Report: Pasadena Officer’s Fatal Shooting of Suspect Complied with Policy

PASADENA (CNS) – A Pasadena police officer who fatally shot a Black man running from a 2020 traffic stop — prompting months of protests — acted within department policy, according to the results of an internal investigation released Friday.

The report from the department’s Use of Force Review Board, and affirmed by interim Police Chief Jason Clawson, found that the use of force employed by Officer Edwin Dumaguindin in the Aug. 15, 2020, shooting of Anthony McClain was in compliance with the department’s use-of-force policy.

The city noted, however, that disciplinary action is still pending against the officer for failing to activate a body-worn camera in a timely manner at the onset of the confrontation.

“The Pasadena Police Department takes all uses of force seriously, especially those which result in the loss of a person’s life,” Clawson said in a statement. “I am committed to holding myself and the other members of the department accountable for our actions, individually and collectively, and I am confident that we took a critical and comprehensive look at what happened.

“I encourage the public to review the complete investigation. Ultimately, this incident resulted in the loss of Mr. McClain’s life, and it was tragic for all those involved and for the community.”

McClain, a probationer, was a passenger in a vehicle that was pulled over by officers near Raymond Avenue and Grandview Street about 8 p.m. Aug. 15, 2020. The 32-year-old man was shot at least once in the upper body after he got out of the vehicle and began running, and died that night at a hospital, authorities said.

Then-Police Chief John Perez later released police videos of the shooting, saying the fleeing McClain could be seen holding a gun in his waistband as he bolted from the passenger seat of the car, and that he then held it in his left hand as he ran.

Attorneys for McClain’s father allege the fleeing man was holding his belt buckle and that a gun recovered across the street was not tied to him but was “planted” by officers. A gun is not clearly visible in the video footage released by the police department, but McClain is seen with his hand at his waist as he begins to run.

Pasadena police have said that a DNA test established a link between the firearm recovered at the scene and McClain. The DNA test, which was conducted by the sheriff’s Scientific Services Bureau, determined that McClain’s DNA and no one else’s was found on the firearm, according to the department.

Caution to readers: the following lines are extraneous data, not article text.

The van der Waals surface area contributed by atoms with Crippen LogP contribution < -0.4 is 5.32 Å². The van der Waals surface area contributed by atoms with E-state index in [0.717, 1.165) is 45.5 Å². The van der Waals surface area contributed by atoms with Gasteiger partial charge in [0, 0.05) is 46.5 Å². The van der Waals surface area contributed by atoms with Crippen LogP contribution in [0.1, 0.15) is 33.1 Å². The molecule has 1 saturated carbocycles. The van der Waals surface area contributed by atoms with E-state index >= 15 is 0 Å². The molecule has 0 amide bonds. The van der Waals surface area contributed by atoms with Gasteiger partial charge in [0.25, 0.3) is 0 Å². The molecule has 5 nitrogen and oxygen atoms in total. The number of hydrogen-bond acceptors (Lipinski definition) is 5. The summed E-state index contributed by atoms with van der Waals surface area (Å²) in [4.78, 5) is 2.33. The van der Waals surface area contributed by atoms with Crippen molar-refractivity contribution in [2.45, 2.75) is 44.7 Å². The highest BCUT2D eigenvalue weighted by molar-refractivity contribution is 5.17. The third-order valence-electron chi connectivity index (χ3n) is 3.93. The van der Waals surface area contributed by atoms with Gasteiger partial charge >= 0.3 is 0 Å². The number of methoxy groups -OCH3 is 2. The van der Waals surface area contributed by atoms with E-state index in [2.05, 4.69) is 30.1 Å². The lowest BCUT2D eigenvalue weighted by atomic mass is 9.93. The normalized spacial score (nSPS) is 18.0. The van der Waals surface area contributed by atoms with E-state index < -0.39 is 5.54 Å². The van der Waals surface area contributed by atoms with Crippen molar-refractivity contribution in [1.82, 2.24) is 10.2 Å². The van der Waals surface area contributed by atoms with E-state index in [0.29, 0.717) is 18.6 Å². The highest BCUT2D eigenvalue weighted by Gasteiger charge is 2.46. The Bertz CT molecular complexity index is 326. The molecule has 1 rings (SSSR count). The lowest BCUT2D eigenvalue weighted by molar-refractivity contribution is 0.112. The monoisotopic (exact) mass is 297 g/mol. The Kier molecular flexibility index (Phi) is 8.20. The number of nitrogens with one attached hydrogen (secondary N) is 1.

Earlier this year, the District Attorney’s Office declined to file any criminal charges against the officer, concluding there was “insufficient evidence to prove beyond a reasonable doubt that Dumaguindin’s decision to use deadly force was unreasonable.” Prosecutors found that “the evidence presented strongly supports that McClain possessed a firearm.”

McClain’s shooting — occurring about three months after the death of George Floyd at the hands of police in Minneapolis — set off waves of protests against the Pasadena Police Department and allegations of excessive force. Relatives of McClain filed multiple lawsuits.

The city last year reached a $7.5 million settlement with the three mothers of three minor children fathered by McClain. A separate lawsuit by McClain’s father and other relatives is still pending in Los Angeles federal court. Relatives contend that McClain was shot in the back.

“I don’t see no reason why he should have been shot in the back and killed,” McClain’s father, Archie Barry, said shortly after his son was shot. “I don’t know if I can live with this the (rest) of my life.”

The city of Pasadena has also retained the Office of Independent Review to investigate the shooting. That report is still pending.

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